Food prices are skyrocketing, and it’s changed the way we eat
When she was growing up, seconds weren’t served and side dishes were rare. “My mom had a budget every week, and she stuck to it,” she said. “As I got older and became more financially independent, having a full pantry and being able to eat whatever I wanted was a sign of success for me,” she added.
“It was very humbling to have to go from that situation to where we are right now.”
Altman and his wife live in Austin, Texas with their three children. Recently, they mainly relied on one income. Their reduced income, coupled with inflation, took a toll on their finances.
And it radically changed the way they eat. Altman isn’t the only one making big changes.
For those who struggled to buy food even before prices exploded, rising costs could mean falling into food insecurity, unreliable access to affordable food.
Even for those not at risk of going hungry, food price spikes are shocking.
Food “matters a lot for our self-esteem, our mood,” said William Masters, a professor in Tufts University’s School of Nutrition Science and Policy who is also a faculty member in the economics department. “Not being able to buy the foods that people are used to – that your kids are asking for, your family wants – it’s really difficult,” he said. “Any habit-breaking is very, very difficult.”
Giving up simple pleasures
For Carol Ehrman, cooking is a joyful experience.
“I love to cook, it’s my favorite thing to do,” she said. She particularly enjoys cooking Indian and Thai dishes, but storing the spices and ingredients she needs for these dishes is no longer possible. “When each ingredient has gone up, it adds up to the total bill,” she said.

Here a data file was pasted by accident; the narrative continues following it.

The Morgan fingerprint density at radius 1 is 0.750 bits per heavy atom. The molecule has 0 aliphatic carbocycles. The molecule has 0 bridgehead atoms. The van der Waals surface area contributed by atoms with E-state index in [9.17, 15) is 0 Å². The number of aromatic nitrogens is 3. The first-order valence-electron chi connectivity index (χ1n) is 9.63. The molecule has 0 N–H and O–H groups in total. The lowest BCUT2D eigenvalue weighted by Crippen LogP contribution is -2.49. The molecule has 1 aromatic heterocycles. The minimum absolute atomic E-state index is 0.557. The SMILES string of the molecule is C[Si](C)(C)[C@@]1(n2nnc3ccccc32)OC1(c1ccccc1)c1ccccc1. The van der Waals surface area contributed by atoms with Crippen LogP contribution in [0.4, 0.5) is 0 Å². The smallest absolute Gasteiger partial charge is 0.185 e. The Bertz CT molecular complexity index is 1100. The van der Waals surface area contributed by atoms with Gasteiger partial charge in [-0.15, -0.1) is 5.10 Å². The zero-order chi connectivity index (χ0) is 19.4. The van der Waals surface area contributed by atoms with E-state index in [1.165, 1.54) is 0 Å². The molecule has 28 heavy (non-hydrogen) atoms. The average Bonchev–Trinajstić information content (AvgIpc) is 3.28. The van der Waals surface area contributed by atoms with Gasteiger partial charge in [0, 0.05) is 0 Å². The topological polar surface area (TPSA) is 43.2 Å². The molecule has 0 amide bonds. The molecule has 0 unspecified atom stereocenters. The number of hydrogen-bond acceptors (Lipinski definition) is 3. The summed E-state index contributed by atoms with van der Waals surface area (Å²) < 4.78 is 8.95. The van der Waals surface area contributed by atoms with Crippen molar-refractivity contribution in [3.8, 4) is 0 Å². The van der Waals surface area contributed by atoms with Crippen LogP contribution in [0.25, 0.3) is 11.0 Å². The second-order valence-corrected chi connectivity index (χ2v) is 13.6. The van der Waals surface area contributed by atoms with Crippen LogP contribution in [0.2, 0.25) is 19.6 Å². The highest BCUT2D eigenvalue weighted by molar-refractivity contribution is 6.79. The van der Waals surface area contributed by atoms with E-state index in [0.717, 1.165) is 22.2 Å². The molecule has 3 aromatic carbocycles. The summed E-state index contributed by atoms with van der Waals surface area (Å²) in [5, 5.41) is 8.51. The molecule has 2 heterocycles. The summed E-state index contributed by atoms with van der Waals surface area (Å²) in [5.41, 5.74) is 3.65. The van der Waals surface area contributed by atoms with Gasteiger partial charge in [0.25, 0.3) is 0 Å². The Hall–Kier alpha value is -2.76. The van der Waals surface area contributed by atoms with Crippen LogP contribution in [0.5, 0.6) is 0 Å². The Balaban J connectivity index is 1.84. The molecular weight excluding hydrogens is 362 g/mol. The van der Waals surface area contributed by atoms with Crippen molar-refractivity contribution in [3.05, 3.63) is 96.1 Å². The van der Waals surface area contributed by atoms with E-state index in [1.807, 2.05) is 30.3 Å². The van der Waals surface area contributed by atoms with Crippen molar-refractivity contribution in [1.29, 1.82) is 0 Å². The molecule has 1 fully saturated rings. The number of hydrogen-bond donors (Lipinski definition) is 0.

“What used to cost us between $250 and $300…is now $400.” Ehrman, 60, and her husband, 65, depend on her Social Security income, and the increase has strained their budget. “We just couldn’t do that.”
About six months ago she realized that she had change the way he does his shopping.
In an effort to reduce their immediate costs, Ehrman stopped buying in bulk as often as she used to. Now she chases sales, avoids buying beef, and opts for boxed wine instead of nice bottles when buying wine. She also prepares simpler meals and says goodbye to dinner parties.
Ehrman even foregone making staples, like tomato sauce, because of the expense, opting instead for a prepackaged version.
“I know I can make it a lot healthier,” she said. And “it’s always so much better”. These fresh ingredients are just too expensive now.
Ehrman’s husband is retired due to chronic health issues and finds it difficult to work due to his own health issues. She recently underwent cardiac pacing and cardiac catheterization procedures. The couple, who live in Billings, Montana, were frugal before the current price spike, enjoying the simple pleasures. But now even those are out of reach.
“Before, we at least found joy in being home and having friends and family, cooking and sitting around the table and just being content,” she said. . Now, “I’m not entertaining at all. It’s really sad.”
From Coke to Pepsi